We’ve all heard how data science will transform (if it hasn’t already) the business landscape, touching everything from our supermarkets to our hospitals and our airlines to our credit cards. Most companies in these areas use proprietary information from millions of private transactions to gain insight into our behavior that in turn allows these companies to turn a profit. However, if you are an amateur data scientist, a hobbyist, a student or a data-minded citizen, this information is typically off limits. And a simulation just isn’t enough because it doesn’t meaningfully replicate the complexity and multi-dimensionality of this data.
Public Data Sets
How about all the publicly available information though? Now, here’s an underused treasure trove for data scientists. Concerns about the quality of data aside, open data provides unparalleled opportunities. There are typically no usage restrictions for data in the public domain, and stitching together disparate sources of data (census, crime records, traffic, air pollution, public maps, etc.) gives you the opportunity to test interactions between various data sets. Possibly the most complete list of public datasets is available at this GitHub page.
Notice I said ‘concerns about the quality of data’ in the previous paragraph? That can be a massive problem. The biggest impediment to the use of public data is the lack of reliability of data. Often, the data sets are poorly indexed or incomplete. But even more commonly, these public stores of information are stored in formats that are incompatible with data wrangling. Scanned documents and hand-written ledgers don’t lend themselves to easy analysis. So, a large part of public data projects ends up being a transcription effort. Web scraping, dimensionality reduction, imputation, bias removal and normalization are all skills that a data scientist needs to develop when working with public, open data.
Where is all this public data?
Of course, there are some extremely powerful sources of public data with somewhat clean, reliable and ready-to-use data as well. For government and public sector data, the first port of call is India’s Open Government Data Platform, which includes robust data on commodity prices, national statistics, company registers and even government budgets. Macroeconomic data is best sourced from the World Bank or from Google’s Public Data Explorer. The Public Data Explorer stitches together information from a range of sources (IMF, World Bank, OECD, University libraries and even Google’s own data collection efforts), and contains some slick, interactive visualization. A variety of other interesting sources of data include Reserve Bank data for bank, forex and CPI information and Bhuvan, ISRO’s geo-platform for geographical data.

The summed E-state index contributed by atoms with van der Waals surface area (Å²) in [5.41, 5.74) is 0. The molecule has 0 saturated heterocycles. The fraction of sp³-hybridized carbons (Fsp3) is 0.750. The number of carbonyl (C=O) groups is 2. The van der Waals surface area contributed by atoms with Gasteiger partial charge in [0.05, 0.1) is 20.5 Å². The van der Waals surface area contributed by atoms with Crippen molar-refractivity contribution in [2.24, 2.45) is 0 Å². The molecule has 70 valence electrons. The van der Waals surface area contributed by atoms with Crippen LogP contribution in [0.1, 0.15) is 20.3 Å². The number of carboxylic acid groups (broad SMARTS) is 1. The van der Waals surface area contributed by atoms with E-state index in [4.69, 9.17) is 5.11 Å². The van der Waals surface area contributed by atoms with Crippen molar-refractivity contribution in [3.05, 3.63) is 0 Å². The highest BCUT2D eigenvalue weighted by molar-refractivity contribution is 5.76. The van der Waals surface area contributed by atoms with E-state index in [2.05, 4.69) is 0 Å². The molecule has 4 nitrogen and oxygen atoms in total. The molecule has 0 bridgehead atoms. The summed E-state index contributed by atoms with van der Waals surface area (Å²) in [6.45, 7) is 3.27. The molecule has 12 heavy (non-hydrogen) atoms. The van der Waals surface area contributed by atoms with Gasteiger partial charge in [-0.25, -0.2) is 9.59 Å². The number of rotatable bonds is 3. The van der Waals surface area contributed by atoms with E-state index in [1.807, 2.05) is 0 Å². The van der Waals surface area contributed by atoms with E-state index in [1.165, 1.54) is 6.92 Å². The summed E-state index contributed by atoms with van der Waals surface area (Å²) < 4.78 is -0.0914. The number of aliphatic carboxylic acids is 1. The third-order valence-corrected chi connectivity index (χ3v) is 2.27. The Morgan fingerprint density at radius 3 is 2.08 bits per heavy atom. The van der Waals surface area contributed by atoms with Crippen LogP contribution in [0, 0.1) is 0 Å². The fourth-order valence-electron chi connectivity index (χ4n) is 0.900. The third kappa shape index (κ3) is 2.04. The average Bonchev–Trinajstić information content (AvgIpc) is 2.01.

Recognizing just how time-intensive and complicated data cleaning and collation can be, there are some interesting companies that focus on getting you clean data sets. Not surprisingly, they focus on the most immediately lucrative sector – finance. Quandl provides some intriguing financial data sets for free, including the renowned Big Mac price index, and all the data is designed to be easily imported and ready for use in minutes. Another company challenging the traditional (paid) data powerhouses is StockTwits. Their API allows you to get real-time data for free all day, every day. If you want historical data (going back about 3-5 years), numerous users have downloaded using StockTwits and created data sets that you can easily repurpose.
If you’re the sort who likes a competitive challenge rather than tinkering with datasets by yourself, there are some wonderful competition platforms that make public datasets available with a well-defined problem statement. The first port of call is Kaggle, whose competition problems include Flu Forecasting and Automated Essay Scoring. Kaggle also comes with a set of very interesting data sets for the self-driven data scientist. Driven Data is another such platform albeit with a limited selection of competitions.
Once you’re ready to meet and work meaningfully with others interested in data-driven solutions to social problems, you can seek out global movements like DataKind. Their efforts range from weekend marathons to long-term cross-sector engagements. Earlier this year, DataKind’s Bangalore chapter created a tool to help you understand various aspects of the Union Budget for 2016-17. The source code is public and entirely open to being repurposed for use on any other data set. There are also academic paths to learning and collaboration in data science – the most prominent of which is the University of Chicago’s Data Science for Social Good fellowship.
Public datasets offer the best opportunity to learn, experiment and produce valuable analytical insights to benefit society. In a world where data is an increasingly valuable currency, these public data sets are perhaps the last bastion for the precious, complex data necessary to draw meaningful conclusions about the way we live.
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